After conducting a careful and complete review of the findings and recommendations, a district judge may accept, reject, or modify a magistrate judge’s report and recommendation. 28 U.S.C. § 636(b)(1); Williams v. Wainwright, 681 F.2d 732, 732 (11th Cir. 1982), cert denied, 459 U.S. 1112 (1983). A district judge “shall make a de novo determination of those portions of the report or specified proposed findings or recommendations to which objection is made.” 28 U.S.C. § 636(b)(1). With respect to those findings and recommendations to which a party has not asserted objections, the district judge must conduct a plain error review of the record. United States v. Slay, 714 F.2d 1093, 1095 (11th Cir. 1983).

B. Analysis

Plaintiff did not object to the Magistrate Judge’s findings of fact, and did not object to Defendant’s SOMF as required by Rule 56.1B(2)a of the Court’s Local Rules. The Court, thus, accepts as true the facts asserted in Defendant’s SOMF and which were relied upon by the Magistrate Judge in his R&R. See Slay 714 F.2d at 1095; LR 56.1B(2)a(2), NDGa.[5]

The Magistrate Judge concluded that Plaintiff failed to establish direct evidence of racial discrimination. The Magistrate Judge found that Plaintiff does not contend that Marella-Luce stated that she failed to medically certify Plaintiff as a driver because he was black and he does not allege that Marella-Luce made any decisions about Plaintiff’s medical condition and did not deny his commercial driver’s certification because of his race. (R&R at 13). The Magistrate Judge found that, at most, the statements Plaintiff alleges that Marella-Luce made reflect that, when Plaintiff apparently argued or disagreed with Marella-Luce’s diagnosis, she stated that her decision controlled. (Id.). The Magistrate Judge concluded that the “fact that the context of these statements is not clear supports the conclusion that the statements do not constitute direct evidence of discriminatory termination.” (Id.). Plaintiff did not object to the Magistrate Judge’s findings regarding Marella-Luce’s alleged statements or her conclusion that Plaintiff failed to provide direct evidence of racial discrimination. The Court finds no plain error in this finding or conclusion. See Slay 714 F.2d at 1095.

The Magistrate Judge concluded that Plaintiff established a prima facie case of discrimination. (R&R at 17).

To establish a prima facie case for disparate treatment in a race discrimination case, the plaintiff must show that: (1) she is a member of a protected class; (2) she was subjected to an adverse employment action; (3) her employer treated similarly situated employees outside of her protected class more favorably than she was treated; and (4) she was qualified to do the job.

E.g., Burke-Fowler v. Orange Cnty., Fla., 447 F.3d 1319, 1323 (11th Cir. 2006) (internal citations omitted). For the purpose of the Court’s review of the R&R, and because neither party objected to the Magistrate Judge’s conclusion that Plaintiff met his burden to show a prima facie case, the Court assumes that Plaintiff established a prima facie case of discrimination.

“Racial discrimination claims based on circumstantial evidence are evaluated under the McDonnell Douglas burden shifting framework.” E.g., id.[6] If a plaintiff establishes a prima facie case of discrimination, the defendant must “show a legitimate, non-discriminatory reason for its employment action.” E.g., id. The Magistrate Judge found that Defendant met its burden by providing evidence that it terminated Plaintiff because he failed to medically qualify as a commercial driver. (R&R at 18). The Magistrate Judge detailed Marella-Luce and Barton’s medical tests and conclusions, Marella-Luce’s requirements that Plaintiff obtain additional evaluations due to his cardiac irregularities and blood glucose levels, Plaintiff’s refusal to obtain the additional required treatment and tests, and Plaintiff’s statements and belief that he had a chip implanted in his shoulder that he used to communicate with the CIA. The Magistrate Judge concluded that Defendant had carried its “exceedingly light” burden of establishing a nondiscriminatory reason for terminating Plaintiff. (R&R at 18-20). The Court finds no plain error in these findings or conclusions. See Slay 714 F.2d at 1095; Walker v. NationsBank of Florida N.A., 53 F.3d 1548, 1556 (11th Cir. 1995) (“Once the plaintiff establishes a prima facie case, the burden then shifts to the defendant to produce some legitimate, nondiscriminatory reason for the adverse employment decision. Because the defendant need only produce, not prove, a nondiscriminatory reason, this burden is “exceedingly light.”) (internal citations and quotations omitted).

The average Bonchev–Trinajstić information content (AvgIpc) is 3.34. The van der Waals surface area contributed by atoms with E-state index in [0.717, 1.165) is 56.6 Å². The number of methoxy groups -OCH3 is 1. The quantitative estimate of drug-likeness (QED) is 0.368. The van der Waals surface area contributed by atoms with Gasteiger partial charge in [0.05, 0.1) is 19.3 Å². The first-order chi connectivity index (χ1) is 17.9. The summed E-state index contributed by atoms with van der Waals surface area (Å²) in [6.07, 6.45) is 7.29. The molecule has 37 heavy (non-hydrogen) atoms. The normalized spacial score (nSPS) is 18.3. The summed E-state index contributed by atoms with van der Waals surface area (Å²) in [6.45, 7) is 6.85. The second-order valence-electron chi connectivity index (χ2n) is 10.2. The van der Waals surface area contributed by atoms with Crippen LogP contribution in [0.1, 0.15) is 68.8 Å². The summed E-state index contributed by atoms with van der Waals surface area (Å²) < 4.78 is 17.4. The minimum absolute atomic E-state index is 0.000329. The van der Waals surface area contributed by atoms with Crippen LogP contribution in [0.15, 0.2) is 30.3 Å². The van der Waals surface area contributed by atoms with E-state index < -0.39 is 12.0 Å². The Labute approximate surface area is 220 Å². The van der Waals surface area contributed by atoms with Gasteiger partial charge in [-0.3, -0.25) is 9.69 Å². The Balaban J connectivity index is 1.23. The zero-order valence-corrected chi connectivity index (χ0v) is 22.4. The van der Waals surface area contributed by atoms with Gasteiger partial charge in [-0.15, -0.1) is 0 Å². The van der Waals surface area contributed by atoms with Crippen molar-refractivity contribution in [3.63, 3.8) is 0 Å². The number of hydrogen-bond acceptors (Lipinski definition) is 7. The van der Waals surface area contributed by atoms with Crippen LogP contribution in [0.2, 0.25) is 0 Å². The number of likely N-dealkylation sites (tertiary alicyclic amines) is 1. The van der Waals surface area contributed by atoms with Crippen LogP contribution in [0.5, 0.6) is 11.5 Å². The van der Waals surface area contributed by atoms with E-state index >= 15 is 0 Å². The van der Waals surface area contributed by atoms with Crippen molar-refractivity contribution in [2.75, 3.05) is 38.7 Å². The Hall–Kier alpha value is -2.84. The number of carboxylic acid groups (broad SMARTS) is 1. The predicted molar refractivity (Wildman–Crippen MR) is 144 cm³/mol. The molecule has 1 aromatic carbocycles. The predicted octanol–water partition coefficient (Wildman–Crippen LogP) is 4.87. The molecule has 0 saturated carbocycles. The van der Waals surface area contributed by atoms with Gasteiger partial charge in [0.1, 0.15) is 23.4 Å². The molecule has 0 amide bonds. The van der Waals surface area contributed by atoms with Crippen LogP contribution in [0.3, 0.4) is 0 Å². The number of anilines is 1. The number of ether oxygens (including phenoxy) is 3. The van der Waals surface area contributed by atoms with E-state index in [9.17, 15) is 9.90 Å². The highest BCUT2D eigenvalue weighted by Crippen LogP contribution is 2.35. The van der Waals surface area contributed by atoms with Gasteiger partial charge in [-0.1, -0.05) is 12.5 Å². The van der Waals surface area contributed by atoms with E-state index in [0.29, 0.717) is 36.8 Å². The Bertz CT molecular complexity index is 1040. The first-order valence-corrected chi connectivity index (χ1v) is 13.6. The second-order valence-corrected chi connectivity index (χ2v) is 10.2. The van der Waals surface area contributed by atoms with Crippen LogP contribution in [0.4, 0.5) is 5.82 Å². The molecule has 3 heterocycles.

If a defendant is able to “show a legitimate, non-discriminatory reason for its employment action, ” the plaintiff “must prove that the reason provided by the defendant is a pretext for unlawful discrimination.” Burke-Fowler, 447 F.3d at 1323 (internal citations omitted). Plaintiff must show “such weaknesses, implausibilities, inconsistencies, or contradictions in the employer’s proffered legitimate reasons for its action that a reasonable factfinder could find them unworthy of credence.” Combs v. Plantation Patterns, Meadowcraft, Inc., 106 F.3d 1519, 1528 (11th Cir. 1997). An employer’s reason is not a pretext for unlawful discrimination “unless it is shown both that the reason was false, and that discrimination was the real reason.” Brooks v. County Comm’n of Jefferson County, 446 F.3d 1160, 1163 (11th Cir. 2006) (internal citations and quotations omitted).

The Magistrate Judge found that Plaintiff did not argue, or provide any evidence, to discredit Defendant’s stated legitimate, nondiscriminatory reason for terminating his employment. (R&R at 22). Plaintiff also did not object to the Magistrate Judge’s determination that Plaintiff could not establish that Defendant’s stated reasons for terminating him were pretextual.

The record establishes that Plaintiff was not medically qualified to drive commercially for Defendant, and that Defendant terminated him after Marella-Luce gave Plaintiff several opportunities to obtain the medical testing and evaluations needed for her to consider his qualifications to be certified as a commercial driver. Nothing in the record suggests, even remotely, that Defendant’s stated reason for not certifying Plaintiff to drive, and for thus having to terminate him, was pretextual. The Court, accordingly, finds no plain error[7] in the Magistrate Judge’s findings or conclusions, or the Magistrate Judge’s recommendation that the Court grant Defendant’s motion for summary judgment on the claims in Plaintiff’s Complaint. See Slay 714 F.2d at 1095.[8]

III. CONCLUSION

For the foregoing reasons, IT IS HEREBY ORDERED that Magistrate Judge Janet F. King’s Final Report and Recommendation [57] is ADOPTED, and Plaintiff’s Objections [59] are OVERRULED IT IS FURTHER ORDERED that Plaintiffs Complaint [1] is DISMISSED

SO ORDERED.